Customers have two types of basic needs. Unfortunately, it’s the most important need that often gets overlooked when dealing with these customer needs.
The first need is rational. A rational need is the specific service a customer is requesting. For example, a customer might call a software company for technical support because they can’t get their software to work properly.
The second need is emotional. An emotional need is how the customer feels about the situation. They might be frustrated that the software isn’t working. Perhaps they’re anxious because the problem is preventing them from getting important work done.
Customer service reps are usually good at spotting rational needs, but emotional needs are easily missed. That’s because the rational need is connected to action. Helping the customer fix their software is what the technical support rep does. The rep doesn’t feel the customer’s emotions, so they’re more difficult to spot.
Here’s the rub
It’s the emotional needs that can make or break the customer’s experience. If the technical support rep can successfully validate the customer’s frustration by empathizing with them and then reassure the customer that they can help them, the customer will likely feel better. On the other hand, the customer won’t be happy if their software gets fixed but they’re annoyed and frustrated by the process.
Research conducted by Bård Tronvoll at Hedmark University College in Norway reveals that 97 percent of service failures also result in negative emotions for customers.
These negative emotions must be addressed since it’s ultimately how customers feel about your service that determines whether or not they’ll come back. For example, a survey of airline passengers whose flights were cancelled showed that how the cancellation was handled had more than twice the impact on customer satisfaction as the cancellation itself.
Spotting and reacting to customers’ emotional needs can take a little practice. Here are three techniques that can help you develop your skills.
Tune in. Many people miss their customers’ emotions because they’re just not looking for them. Try to be mindful of the emotions your customers’ might be feeling. Pay close attention to their body language and tone of voice to find clues that reveal their emotions.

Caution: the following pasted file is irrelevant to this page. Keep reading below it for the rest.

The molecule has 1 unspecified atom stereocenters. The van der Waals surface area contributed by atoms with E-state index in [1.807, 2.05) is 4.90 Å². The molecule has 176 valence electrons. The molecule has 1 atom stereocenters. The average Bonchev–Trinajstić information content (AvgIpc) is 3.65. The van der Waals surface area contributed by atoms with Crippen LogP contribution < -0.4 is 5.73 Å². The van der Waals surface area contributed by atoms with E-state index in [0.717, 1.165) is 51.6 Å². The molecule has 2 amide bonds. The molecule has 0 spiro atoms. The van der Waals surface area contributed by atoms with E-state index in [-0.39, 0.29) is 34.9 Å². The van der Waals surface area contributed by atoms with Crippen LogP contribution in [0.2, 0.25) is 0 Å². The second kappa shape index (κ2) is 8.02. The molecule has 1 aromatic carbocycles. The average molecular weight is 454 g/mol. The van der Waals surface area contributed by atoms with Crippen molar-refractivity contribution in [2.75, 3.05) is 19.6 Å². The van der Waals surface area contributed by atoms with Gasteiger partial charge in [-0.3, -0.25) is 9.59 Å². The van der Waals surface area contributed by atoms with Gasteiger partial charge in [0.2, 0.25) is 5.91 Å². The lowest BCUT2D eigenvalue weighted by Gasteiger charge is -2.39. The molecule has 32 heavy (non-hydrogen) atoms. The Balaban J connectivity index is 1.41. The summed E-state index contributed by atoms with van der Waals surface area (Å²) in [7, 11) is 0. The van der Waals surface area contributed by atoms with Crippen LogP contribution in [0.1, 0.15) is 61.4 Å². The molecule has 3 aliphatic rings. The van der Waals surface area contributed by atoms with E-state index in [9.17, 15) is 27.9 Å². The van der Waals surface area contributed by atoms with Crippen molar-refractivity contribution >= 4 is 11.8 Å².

Prioritize emotional needs. How customers feel about your service is ultimately more important than the actual service you provide, so make emotions the top priority when serving customers. Let an angry customer vent before solving their problem. Reassure a confused customer before helping them out. Share a laugh with an upbeat, light-hearted customer before getting down to business.
Refocus on solutions. When there is a problem that makes a customer angry, try to avoid focusing on blame. Dwelling on the source of negative emotions often makes them even worse. Acknowledge your customers’ emotions to validate their feelings and then refocus the conversation on finding a solution and making them feel better.
Identifying and taking care of your customer needs emotionally isn’t always easy, but it’s a skill that can help elevate your customer service and leave a lasting impression.
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Jeff Toister is the author of Service Failure: The Real Reasons Employees Struggle with Customer Service and What You Can Do About It (www.servicefailurebook.com), a book that reveals hidden obstacles to outstanding service. His company, Toister Performance Solutions, Inc. helps clients identify these obstacles so they can improve customer service.
Jeff is a nationally recognized employee training expert and one of the first people to receive the Certified Professional in Learning and Performance (CPLP) credential from the American Society for Training and Development. In 2013, he joined the #CustomerService100, a list of the Top 100 customer service thought leaders on Twitter.